Going Agile Using Test Automation
by Ian McLeod,
I am a big proponent of short iterations in Agile development. Most common software development problems go away. Doing iterations well means you get immediate feedback from users, you don’t have a big backlog of defects at the end, and you gain an objective measurement of progress.
So what’s not to like?
Ask your testing team. Testers don’t always like the very short test and regression cycles driven by iterative development.
Regression testing is cumulative. As features are added to each iteration, there is more to test to make sure the current iteration did not break anything in previous iterations or releases. I have seen this every time I introduce iterations to a development team. As the product grows, so does the testing effort, and all the pressure to get things done in those short iterations is on the testing effort.
This reality is usually the most difficult part of making the transition to iterative development. Last place I introduced iterations, we seemed to be able to fit less and less new development in each successive time boxed iteration. Why? Because after a few iterations it took the whole iteration to run the regression, even just selective regression.
How do we fix this?
Should the department hire more testers? That’s expensive, and probably won’t make you popular with your CFO (especially if you just sold him on Agile because it would lower development costs). Test less? That means defects aren’t discovered and fixed in the iteration, which defeats one of the key objectives of good iterative development.
The solution is automation of regression and unit tests. Ideally, automation runs every build, so the team knows right away if something is broken, and can fix it while the programmer still remembers what he was thinking when he wrote the code. Automating the regression tests also frees the test team from repetitious, tedious testing – the kind that makes the day long and boring and allows them to spend time thinking about creative ways to test the product.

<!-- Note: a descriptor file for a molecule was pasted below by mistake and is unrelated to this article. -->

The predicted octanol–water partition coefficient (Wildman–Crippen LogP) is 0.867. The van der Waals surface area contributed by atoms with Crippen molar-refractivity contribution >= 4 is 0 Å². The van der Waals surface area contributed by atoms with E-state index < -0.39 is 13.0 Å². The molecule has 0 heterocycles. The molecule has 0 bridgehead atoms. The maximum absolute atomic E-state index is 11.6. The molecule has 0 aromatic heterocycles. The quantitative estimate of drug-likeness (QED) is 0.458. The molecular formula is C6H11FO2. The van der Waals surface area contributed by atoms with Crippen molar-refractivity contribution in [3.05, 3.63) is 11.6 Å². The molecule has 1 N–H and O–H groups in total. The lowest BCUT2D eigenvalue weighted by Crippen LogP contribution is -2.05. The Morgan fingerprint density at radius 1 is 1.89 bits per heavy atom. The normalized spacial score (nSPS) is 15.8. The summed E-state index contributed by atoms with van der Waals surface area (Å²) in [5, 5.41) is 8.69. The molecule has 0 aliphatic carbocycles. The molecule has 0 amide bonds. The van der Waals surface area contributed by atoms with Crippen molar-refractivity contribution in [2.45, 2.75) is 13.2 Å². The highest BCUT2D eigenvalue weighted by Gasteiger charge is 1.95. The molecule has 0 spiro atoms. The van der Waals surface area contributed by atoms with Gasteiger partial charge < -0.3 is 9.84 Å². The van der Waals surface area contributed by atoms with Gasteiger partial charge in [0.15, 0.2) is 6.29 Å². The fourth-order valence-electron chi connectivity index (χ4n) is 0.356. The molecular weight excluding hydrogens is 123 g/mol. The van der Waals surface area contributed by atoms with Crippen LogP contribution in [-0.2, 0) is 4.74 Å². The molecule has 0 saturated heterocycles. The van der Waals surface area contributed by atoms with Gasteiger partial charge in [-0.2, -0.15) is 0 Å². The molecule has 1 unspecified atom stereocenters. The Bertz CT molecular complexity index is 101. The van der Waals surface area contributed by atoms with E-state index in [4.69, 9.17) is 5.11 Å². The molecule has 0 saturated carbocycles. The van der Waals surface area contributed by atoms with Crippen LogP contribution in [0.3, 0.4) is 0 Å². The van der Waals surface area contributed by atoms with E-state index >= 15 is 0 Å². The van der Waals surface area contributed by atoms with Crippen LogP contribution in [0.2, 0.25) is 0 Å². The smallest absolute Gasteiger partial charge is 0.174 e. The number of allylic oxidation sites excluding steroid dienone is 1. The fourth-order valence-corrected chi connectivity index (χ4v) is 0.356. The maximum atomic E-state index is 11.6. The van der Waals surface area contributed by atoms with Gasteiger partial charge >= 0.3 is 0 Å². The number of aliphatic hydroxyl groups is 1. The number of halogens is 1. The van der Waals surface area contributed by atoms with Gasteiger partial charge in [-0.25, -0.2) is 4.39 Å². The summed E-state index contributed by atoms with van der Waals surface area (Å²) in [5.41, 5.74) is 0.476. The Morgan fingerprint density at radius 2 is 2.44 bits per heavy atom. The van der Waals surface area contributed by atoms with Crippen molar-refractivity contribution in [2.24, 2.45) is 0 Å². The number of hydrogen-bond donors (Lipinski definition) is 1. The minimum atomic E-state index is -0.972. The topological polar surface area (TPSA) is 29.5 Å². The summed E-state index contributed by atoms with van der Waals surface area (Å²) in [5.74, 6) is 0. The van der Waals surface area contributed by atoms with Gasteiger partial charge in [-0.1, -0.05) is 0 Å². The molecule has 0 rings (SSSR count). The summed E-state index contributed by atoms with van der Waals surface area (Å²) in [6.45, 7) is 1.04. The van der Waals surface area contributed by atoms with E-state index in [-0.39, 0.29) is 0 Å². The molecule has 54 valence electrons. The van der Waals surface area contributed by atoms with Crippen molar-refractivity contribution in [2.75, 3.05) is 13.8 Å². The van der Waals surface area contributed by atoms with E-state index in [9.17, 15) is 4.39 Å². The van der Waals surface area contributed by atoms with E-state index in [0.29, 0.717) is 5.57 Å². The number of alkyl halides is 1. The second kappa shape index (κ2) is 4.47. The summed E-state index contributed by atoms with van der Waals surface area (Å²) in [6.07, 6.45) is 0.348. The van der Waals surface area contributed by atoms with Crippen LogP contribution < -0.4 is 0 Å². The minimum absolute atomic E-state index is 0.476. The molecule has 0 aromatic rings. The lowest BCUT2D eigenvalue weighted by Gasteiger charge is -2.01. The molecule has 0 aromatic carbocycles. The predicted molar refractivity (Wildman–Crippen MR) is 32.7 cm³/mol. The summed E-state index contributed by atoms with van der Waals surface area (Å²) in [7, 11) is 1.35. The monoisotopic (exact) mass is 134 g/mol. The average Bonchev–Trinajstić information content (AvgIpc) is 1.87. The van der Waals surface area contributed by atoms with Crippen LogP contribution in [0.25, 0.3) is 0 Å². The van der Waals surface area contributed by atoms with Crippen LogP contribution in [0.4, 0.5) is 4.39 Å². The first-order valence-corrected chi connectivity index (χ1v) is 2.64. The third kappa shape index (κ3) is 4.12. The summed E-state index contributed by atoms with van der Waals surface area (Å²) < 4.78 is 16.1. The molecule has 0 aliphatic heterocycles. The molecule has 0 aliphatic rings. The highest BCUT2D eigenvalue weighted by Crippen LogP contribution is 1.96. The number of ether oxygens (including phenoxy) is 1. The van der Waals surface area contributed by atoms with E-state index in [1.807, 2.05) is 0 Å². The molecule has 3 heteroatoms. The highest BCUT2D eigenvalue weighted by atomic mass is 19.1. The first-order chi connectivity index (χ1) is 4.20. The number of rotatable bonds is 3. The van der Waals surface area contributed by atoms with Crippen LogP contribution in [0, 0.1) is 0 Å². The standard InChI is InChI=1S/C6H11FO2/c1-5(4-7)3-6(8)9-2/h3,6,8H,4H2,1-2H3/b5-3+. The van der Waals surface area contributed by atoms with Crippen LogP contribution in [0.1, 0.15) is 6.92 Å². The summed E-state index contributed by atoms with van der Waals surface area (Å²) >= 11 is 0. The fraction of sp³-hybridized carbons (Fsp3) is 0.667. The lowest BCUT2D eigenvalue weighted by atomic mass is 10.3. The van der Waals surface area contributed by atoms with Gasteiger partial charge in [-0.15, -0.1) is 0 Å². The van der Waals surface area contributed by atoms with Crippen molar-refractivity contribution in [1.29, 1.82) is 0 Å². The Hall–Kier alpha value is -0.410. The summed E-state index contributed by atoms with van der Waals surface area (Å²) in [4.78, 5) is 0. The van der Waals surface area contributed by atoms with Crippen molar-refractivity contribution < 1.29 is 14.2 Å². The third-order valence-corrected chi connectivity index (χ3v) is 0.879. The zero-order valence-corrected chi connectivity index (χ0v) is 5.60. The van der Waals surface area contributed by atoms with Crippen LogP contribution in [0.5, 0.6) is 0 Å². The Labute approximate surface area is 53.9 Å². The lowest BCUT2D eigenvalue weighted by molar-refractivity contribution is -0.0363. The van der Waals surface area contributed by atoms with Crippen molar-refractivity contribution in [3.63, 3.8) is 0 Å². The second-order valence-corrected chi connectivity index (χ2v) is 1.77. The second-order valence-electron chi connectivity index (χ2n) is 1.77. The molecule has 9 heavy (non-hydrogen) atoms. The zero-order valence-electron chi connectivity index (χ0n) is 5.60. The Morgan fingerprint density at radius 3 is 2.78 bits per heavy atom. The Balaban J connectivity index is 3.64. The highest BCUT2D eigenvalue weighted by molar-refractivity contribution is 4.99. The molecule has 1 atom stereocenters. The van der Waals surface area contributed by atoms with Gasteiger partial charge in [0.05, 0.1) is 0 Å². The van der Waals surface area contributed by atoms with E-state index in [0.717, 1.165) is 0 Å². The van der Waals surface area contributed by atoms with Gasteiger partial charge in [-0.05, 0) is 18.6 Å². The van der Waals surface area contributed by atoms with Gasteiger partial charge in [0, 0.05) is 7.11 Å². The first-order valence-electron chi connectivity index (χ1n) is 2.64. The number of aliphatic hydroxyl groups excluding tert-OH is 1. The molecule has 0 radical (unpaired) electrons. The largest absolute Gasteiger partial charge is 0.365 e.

But, but – there is no time to automate! We have a schedule! We have a marketing team breathing down our necks, asking about our progress like a three-year-old whining in the back seat, "Are we there yet?!"
It’s true that automation is not free. But it still can be accomplished. Here are a few things I have done to find time to automate when there is no time to automate.
- If there is a backlog of tests to automate, add an automation iteration into the release. This should be one iteration, with no new product features. Everyone (developers too!) works on automation of the backlog of tests. It’s planned and implemented just like any other iteration, with working tests as the objective. Interestingly, I’ve found, this process often exposes quite a few product defects as well.
- Adopt a new viewpoint: A feature is not done till it works and there is an automated test to validate that completion. Yes, this might mean you have fewer features in each iteration, but with the accumulation of automation it probably results in greater velocity overall. In the long run, we probably spend more time regression testing features than we spend during the initial development.
- Create a position of an automation architect, someone who is responsible for the overall automation framework. Test automation design is no different than software design; good architecture means easier maintenance and a better foundation for future development. With someone focused on this, maintenance of the automation will be much easier. This can also be a great career growth path for members of the team.
- Recognize that you don’t have to automate absolutely everything. Focus on the most commonly run tests or procedures, or those that take the most time. A relatively small percentage of automation can still generate a big ROI.
Well executed iterations, with test automation that allows immediate discovery of defects accelerates development and frees the team to do the interesting, creative work that makes projects successful. It takes some work to do it well, but the payoff is extraordinary.